Dalian seeks US$600m for joint ventures

PUBLISHED : Wednesday, 14 August, 1996, 12:00am
UPDATED : Wednesday, 14 August, 1996, 12:00am

The city of Dalian in northeastern China aims to raise US$500 million to $600 million by offering foreign investors an interest in more than 200 potential joint ventures involved in computers, chemicals, food and infrastructure.


Vice-director of the city's economic committee, Zhang Jixian , said about 50 state-owned enterprises were involved in the projects.


'These enterprises need funds to reform and improve operations,' he said.


The majority of Dalian's state-owned enterprises, with assets worth a total of 27 billion yuan (about HK$24.84 billion), are highly indebted.


There are about 100 large and medium-sized enterprises and the latter are on average burdened with debt of about 500 million yuan each.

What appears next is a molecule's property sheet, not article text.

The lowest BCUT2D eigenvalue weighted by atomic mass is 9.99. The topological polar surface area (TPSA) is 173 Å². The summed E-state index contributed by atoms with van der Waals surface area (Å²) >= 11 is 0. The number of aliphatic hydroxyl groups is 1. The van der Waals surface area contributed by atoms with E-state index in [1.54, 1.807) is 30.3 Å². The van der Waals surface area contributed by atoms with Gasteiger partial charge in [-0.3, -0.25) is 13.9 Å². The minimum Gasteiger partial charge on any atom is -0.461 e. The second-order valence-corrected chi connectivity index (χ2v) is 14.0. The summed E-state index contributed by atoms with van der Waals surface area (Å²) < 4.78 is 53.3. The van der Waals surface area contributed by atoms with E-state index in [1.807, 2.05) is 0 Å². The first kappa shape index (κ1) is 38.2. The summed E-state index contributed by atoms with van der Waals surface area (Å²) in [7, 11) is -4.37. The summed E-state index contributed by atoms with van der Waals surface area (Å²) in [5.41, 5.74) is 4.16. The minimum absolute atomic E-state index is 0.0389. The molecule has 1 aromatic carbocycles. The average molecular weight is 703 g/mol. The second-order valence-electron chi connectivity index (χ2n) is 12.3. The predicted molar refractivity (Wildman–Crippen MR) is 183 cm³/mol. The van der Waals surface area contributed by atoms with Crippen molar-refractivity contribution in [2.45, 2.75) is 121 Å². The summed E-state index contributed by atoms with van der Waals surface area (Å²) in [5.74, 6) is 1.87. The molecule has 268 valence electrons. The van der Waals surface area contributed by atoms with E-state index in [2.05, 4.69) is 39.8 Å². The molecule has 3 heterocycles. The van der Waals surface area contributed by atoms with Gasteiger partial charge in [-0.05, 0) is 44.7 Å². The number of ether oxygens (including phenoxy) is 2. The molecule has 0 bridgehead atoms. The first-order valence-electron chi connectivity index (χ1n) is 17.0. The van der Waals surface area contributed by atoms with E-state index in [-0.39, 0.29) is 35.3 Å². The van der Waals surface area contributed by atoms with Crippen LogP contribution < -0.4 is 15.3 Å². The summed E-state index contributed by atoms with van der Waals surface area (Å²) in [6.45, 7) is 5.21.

The city aims to declare 21 mainly small and medium-sized enterprises bankrupt this year, and to sell their assets to foreign or local investors. The enterprises are responsible for total losses of at least 700 million yuan.


Three Dalian enterprises were declared bankrupt in 1995, Mr Zhang said.


The vice-director of the Dalian economic system reform committee, Li Yuanshan , said it was difficult for Dalian companies to absorb the assets of bankrupt state enterprises, as austerity measures had driven many to the wall.


Unless state-owned enterprises were involved in projects supported by Beijing, funding from the central government was hard to obtain.


'These enterprises can only apply for short-term loans from local banks,' Mr Li said.


He said that in the first batch of 300 enterprises seeking central government funding this year, only seven were from Dalian.


Mr Zhang said there were 5,720 foreign-funded enterprises in the city, accounting for more than US$10 billion worth of contracts.


In the first half of the year, 614 new foreign-funded projects, representing US$1.86 billion worth of contracts were recorded.


They represented increases of 56.5 per cent and 194 per cent compared to the same period in 1995.


Mr Zhang said the machinery, computer and petrochemical sectors would be the city's main economic pillars.